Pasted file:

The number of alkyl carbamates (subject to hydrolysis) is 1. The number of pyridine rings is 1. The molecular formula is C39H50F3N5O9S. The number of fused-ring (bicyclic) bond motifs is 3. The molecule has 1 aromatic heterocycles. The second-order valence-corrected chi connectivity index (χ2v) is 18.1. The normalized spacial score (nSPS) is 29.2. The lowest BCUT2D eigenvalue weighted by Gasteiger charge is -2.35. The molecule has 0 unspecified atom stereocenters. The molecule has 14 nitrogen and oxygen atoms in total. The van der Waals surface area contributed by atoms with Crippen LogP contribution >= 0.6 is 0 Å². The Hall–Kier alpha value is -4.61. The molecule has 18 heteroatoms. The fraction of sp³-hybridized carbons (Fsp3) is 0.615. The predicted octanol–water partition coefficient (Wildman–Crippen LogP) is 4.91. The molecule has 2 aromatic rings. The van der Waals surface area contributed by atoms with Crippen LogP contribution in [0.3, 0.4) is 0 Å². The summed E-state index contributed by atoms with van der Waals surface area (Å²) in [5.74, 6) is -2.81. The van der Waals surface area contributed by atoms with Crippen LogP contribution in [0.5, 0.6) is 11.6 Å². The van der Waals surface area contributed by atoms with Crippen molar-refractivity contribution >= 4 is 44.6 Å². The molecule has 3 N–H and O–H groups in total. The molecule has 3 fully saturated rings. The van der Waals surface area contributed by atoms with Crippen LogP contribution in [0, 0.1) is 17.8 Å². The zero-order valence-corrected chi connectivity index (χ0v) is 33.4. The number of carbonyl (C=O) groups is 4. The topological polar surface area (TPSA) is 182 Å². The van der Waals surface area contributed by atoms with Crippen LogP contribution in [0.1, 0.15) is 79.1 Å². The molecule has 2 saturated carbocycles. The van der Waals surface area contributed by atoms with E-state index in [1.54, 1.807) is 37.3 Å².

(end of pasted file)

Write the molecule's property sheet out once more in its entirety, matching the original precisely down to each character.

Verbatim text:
The number of alkyl carbamates (subject to hydrolysis) is 1. The number of pyridine rings is 1. The molecular formula is C39H50F3N5O9S. The number of fused-ring (bicyclic) bond motifs is 3. The molecule has 1 aromatic heterocycles. The second-order valence-corrected chi connectivity index (χ2v) is 18.1. The normalized spacial score (nSPS) is 29.2. The lowest BCUT2D eigenvalue weighted by Gasteiger charge is -2.35. The molecule has 0 unspecified atom stereocenters. The molecule has 14 nitrogen and oxygen atoms in total. The van der Waals surface area contributed by atoms with Crippen LogP contribution >= 0.6 is 0 Å². The Hall–Kier alpha value is -4.61. The molecule has 18 heteroatoms. The fraction of sp³-hybridized carbons (Fsp3) is 0.615. The predicted octanol–water partition coefficient (Wildman–Crippen LogP) is 4.91. The molecule has 2 aromatic rings. The van der Waals surface area contributed by atoms with Crippen LogP contribution in [0.3, 0.4) is 0 Å². The summed E-state index contributed by atoms with van der Waals surface area (Å²) in [5.74, 6) is -2.81. The van der Waals surface area contributed by atoms with Crippen LogP contribution in [0.5, 0.6) is 11.6 Å². The van der Waals surface area contributed by atoms with Crippen molar-refractivity contribution >= 4 is 44.6 Å². The molecule has 3 N–H and O–H groups in total. The molecule has 3 fully saturated rings. The van der Waals surface area contributed by atoms with Crippen LogP contribution in [0, 0.1) is 17.8 Å². The zero-order valence-corrected chi connectivity index (χ0v) is 33.4. The number of carbonyl (C=O) groups is 4. The topological polar surface area (TPSA) is 182 Å². The van der Waals surface area contributed by atoms with Crippen LogP contribution in [0.1, 0.15) is 79.1 Å². The molecule has 2 saturated carbocycles. The van der Waals surface area contributed by atoms with E-state index in [1.54, 1.807) is 37.3 Å².